CS 571 - Computer Networks

Bulletin Description

Principles of computer networks using current Internet technologies and protocols as examples. Routing algorithms and protocols; endto-end transport; flow control; congestion avoidance and control; mail, web, and file transfer protocols; designing and implementing applications using common network APIs. Advanced topics, included as time permits, include network security, multicast, and quality of service.


CS 471G or consent of instructor.

Expected Preparation

Background equivalent to successful completion of CS471G. Students should be able to:

  1. Understand channels and how information is transmitted over digital channels. Explain the concepts of channel capacity ("bandwidth") and latency.
  2.  Describe, apply and implement techniques for framing, error detection, and error recovery.
  3. Explain the difference between virtual circuit and datagram network services. Describe the steps taken by the network infrastructure in forwarding a packet from one host to another using IP.
  4. Design, code, and test simple programs that communicate using a network.

Student Learning Outcomes

Students will develop knowledge and skills in computer networking. At the conclusion of the course, students will be able to:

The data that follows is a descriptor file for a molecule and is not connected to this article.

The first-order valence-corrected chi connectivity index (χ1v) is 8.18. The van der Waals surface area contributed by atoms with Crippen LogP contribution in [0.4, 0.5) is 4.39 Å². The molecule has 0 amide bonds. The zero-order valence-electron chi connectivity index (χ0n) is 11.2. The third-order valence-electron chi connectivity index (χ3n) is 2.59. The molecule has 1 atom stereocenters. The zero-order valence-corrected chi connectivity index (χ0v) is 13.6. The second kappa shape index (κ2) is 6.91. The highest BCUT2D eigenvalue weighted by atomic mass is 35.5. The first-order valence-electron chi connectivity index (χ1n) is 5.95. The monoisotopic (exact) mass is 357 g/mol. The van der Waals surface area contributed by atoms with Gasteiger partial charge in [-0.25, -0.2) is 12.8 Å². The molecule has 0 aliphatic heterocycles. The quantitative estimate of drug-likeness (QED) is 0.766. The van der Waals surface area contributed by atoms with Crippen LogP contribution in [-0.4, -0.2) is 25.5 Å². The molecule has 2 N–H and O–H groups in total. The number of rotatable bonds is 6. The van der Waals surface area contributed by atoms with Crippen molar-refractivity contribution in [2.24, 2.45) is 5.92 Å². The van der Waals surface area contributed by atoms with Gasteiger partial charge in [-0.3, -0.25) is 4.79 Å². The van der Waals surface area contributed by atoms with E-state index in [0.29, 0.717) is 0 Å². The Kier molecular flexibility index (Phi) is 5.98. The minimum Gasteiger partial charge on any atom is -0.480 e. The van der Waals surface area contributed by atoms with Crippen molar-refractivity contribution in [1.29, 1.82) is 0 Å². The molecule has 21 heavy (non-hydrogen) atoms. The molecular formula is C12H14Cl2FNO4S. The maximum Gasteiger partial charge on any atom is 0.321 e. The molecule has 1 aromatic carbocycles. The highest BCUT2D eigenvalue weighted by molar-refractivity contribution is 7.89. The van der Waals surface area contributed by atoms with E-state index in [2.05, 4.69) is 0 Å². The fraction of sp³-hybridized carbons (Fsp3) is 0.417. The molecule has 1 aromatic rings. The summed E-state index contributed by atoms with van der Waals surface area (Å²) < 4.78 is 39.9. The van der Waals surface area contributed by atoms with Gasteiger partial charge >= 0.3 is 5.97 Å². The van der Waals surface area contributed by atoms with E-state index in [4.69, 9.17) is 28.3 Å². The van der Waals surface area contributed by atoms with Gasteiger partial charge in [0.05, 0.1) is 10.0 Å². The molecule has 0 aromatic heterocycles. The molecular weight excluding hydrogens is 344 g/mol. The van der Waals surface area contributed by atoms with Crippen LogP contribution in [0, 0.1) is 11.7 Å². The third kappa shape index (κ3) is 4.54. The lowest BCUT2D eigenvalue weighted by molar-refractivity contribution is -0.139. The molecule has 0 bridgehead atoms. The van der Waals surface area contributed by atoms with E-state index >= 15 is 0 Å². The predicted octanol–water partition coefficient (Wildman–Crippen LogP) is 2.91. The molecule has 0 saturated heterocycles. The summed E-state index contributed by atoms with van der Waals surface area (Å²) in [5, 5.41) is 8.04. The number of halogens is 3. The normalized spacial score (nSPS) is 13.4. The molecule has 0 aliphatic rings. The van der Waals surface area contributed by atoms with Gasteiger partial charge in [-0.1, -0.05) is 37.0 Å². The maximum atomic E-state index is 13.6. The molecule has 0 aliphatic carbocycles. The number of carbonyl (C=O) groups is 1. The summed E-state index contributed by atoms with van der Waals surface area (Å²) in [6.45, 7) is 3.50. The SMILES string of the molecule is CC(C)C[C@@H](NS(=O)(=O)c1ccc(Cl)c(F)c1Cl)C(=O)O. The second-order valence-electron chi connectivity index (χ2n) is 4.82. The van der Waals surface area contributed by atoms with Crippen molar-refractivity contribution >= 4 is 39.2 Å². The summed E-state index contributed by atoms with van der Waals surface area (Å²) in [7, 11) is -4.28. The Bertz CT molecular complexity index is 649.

1. Understand and explain in detail the operation of the important Internet protocols, including IP, ARP, TCP, HTTP, SMTP, and DNS.
  2. Explain the problem of congestion in networks, describe various strategies for dealing with it, and explain their strengths and weaknesses.
  3. Explain the difference between intradomain routing and interdomain routing, and describe the protocols commonly used for each.
  4. Evaluate and select a Medium Access Control protocol for a given set of application parameters. Explain the limits on scalability of MAC protocols, the difference between routing and bridging, and why the former scales but the latter doesn't.
  5. Construct a queueing model of a simple queueing system and specify the parameters of its performance.
  6. Implement a protocol from a given specification.


Direct Measures:

Students are evaluated on their work (homeworks, projects, and exams), which is marked to indicate errors and returned either corrected or with correct solutions. Problems that turn out to be especially difficult are discussed in class during lectures or during recitations.

Indirect Measures:

These six specific outcomes will be evaluated on the basis of student work (homeworks, projects, and exams) that contain problems specifically addressing these outcomes. They will also be evaluated on the basis of student self-assessment of their mastery of the six outcomes performed at the end of the semester.

Syllabus Information

Possible Textbooks:

Computer Networks: A Systems Approach
L. Peterson and B. Davie,
Morgan Kaufman

Computer Networking: A Top-Down Approach Featuring the Internet
J. Kurose and K. Ross,

Computer Networks
A. Tanenbaum,
Prentice Hall